Forget The NYSE Shorts, And Be Very Afraid Of The Resumption In Bearish EUR Sentiment (And Squeeze)

Tyler Durden's picture

Just when one thought the oversold status of the all important Euro (by way of the market defining EURUSD) may have peaked and short covering resumed, we once again find that the technical reason (not to be confused with the fundamental one which has to do with EUR repatriation by French banks) why the EUR continues to melt up, and drag all 1.000 correlated assets along with it, is that after a brief retracement in mega bearish exposure in the currency as of last week, bearish sentiment once again returned, and after 8,902 net short non-commercial contracts were covered in the weekend ended October 11, the subsequent most recent week saw another 3,925 net shorts added according to the CFTC's COT report, bringing net short exposure back to near 2011 'highs' at -77,720 contracts. This is, to put it mildly, disturbing, because while stock pundits look at NYSE short interest, in this day and age of ultra low volume and liquidity algo trading, the only real transaction occur on the uber-levered margin: i.e., the EURUSD, where one pip delta translates in roughly 2 DJIA points. But it is explicitly disturbing because while the EURUSD has just closed at 1.39, or the highest (resistance) level since early September when the pair broke down, the net short interest now is well over double when the EURUSD first traded at this level.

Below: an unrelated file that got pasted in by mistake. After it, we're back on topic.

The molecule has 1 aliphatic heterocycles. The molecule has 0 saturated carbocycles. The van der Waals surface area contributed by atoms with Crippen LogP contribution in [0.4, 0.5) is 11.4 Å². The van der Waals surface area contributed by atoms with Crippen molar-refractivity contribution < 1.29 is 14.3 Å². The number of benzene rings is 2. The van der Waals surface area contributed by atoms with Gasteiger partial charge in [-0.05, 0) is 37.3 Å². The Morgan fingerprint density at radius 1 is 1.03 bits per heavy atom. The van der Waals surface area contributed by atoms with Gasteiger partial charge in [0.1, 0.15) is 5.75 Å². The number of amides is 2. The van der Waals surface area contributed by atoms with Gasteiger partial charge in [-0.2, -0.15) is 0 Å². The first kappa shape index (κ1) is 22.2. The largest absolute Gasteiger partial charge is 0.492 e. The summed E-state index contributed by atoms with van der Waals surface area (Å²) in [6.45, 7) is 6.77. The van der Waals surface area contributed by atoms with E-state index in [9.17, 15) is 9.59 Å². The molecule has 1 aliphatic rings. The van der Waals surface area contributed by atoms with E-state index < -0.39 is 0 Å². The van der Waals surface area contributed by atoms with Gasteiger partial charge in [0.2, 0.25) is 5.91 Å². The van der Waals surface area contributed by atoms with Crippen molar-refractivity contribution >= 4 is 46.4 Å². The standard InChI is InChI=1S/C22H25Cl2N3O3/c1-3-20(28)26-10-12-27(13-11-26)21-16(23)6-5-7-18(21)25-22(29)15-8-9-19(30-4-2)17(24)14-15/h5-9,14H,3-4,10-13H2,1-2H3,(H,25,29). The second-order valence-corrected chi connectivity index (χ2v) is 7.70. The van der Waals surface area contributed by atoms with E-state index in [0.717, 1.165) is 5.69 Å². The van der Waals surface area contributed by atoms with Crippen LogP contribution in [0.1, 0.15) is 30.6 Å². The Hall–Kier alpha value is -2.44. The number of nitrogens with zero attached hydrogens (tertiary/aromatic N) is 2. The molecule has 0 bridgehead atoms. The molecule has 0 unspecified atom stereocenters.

Said otherwise, the squeeze can easily continue once the weak hands throw in the towel and force another major short covering rally, which drags the stock market with it. That is of course, unless reality finally manifests itself, the market realizes that all European bail out plans are unmathematical hodgepodge, and the EUR trades down to its fair value somewhere well lower (at least until the Fed's threats of MBS QE become reality). Then all fiat bets are off.